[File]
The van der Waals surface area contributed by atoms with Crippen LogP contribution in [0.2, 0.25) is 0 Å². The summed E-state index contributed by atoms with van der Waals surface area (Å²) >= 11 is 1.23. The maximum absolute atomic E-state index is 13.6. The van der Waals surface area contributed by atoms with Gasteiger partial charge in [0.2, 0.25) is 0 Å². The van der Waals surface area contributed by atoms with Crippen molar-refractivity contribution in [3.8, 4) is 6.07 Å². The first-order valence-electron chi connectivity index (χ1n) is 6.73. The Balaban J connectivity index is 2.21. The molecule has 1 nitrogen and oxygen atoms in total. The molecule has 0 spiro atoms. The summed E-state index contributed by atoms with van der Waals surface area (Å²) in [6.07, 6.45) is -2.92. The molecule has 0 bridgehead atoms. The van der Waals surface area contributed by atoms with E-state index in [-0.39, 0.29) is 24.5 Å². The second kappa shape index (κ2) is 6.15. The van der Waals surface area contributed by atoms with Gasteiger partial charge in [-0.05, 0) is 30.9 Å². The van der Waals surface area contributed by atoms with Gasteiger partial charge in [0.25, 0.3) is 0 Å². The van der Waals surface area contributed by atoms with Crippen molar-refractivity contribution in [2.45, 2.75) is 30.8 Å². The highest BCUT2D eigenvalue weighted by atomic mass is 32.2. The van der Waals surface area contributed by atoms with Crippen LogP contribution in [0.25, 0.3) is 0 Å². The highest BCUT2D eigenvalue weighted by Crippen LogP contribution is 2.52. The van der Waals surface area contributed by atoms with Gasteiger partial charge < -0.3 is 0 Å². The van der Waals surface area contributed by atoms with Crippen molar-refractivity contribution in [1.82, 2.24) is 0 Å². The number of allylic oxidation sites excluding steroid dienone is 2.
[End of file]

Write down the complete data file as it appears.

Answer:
The van der Waals surface area contributed by atoms with Crippen LogP contribution in [0.2, 0.25) is 0 Å². The summed E-state index contributed by atoms with van der Waals surface area (Å²) >= 11 is 1.23. The maximum absolute atomic E-state index is 13.6. The van der Waals surface area contributed by atoms with Gasteiger partial charge in [0.2, 0.25) is 0 Å². The van der Waals surface area contributed by atoms with Crippen molar-refractivity contribution in [3.8, 4) is 6.07 Å². The first-order valence-electron chi connectivity index (χ1n) is 6.73. The Balaban J connectivity index is 2.21. The molecule has 1 nitrogen and oxygen atoms in total. The molecule has 0 spiro atoms. The summed E-state index contributed by atoms with van der Waals surface area (Å²) in [6.07, 6.45) is -2.92. The molecule has 0 bridgehead atoms. The van der Waals surface area contributed by atoms with E-state index in [-0.39, 0.29) is 24.5 Å². The second kappa shape index (κ2) is 6.15. The van der Waals surface area contributed by atoms with Gasteiger partial charge in [-0.05, 0) is 30.9 Å². The van der Waals surface area contributed by atoms with Gasteiger partial charge in [0.25, 0.3) is 0 Å². The van der Waals surface area contributed by atoms with Crippen molar-refractivity contribution in [2.45, 2.75) is 30.8 Å². The highest BCUT2D eigenvalue weighted by atomic mass is 32.2. The van der Waals surface area contributed by atoms with Crippen LogP contribution in [0.25, 0.3) is 0 Å². The highest BCUT2D eigenvalue weighted by Crippen LogP contribution is 2.52. The van der Waals surface area contributed by atoms with Gasteiger partial charge < -0.3 is 0 Å². The van der Waals surface area contributed by atoms with Crippen molar-refractivity contribution in [1.82, 2.24) is 0 Å². The number of allylic oxidation sites excluding steroid dienone is 2.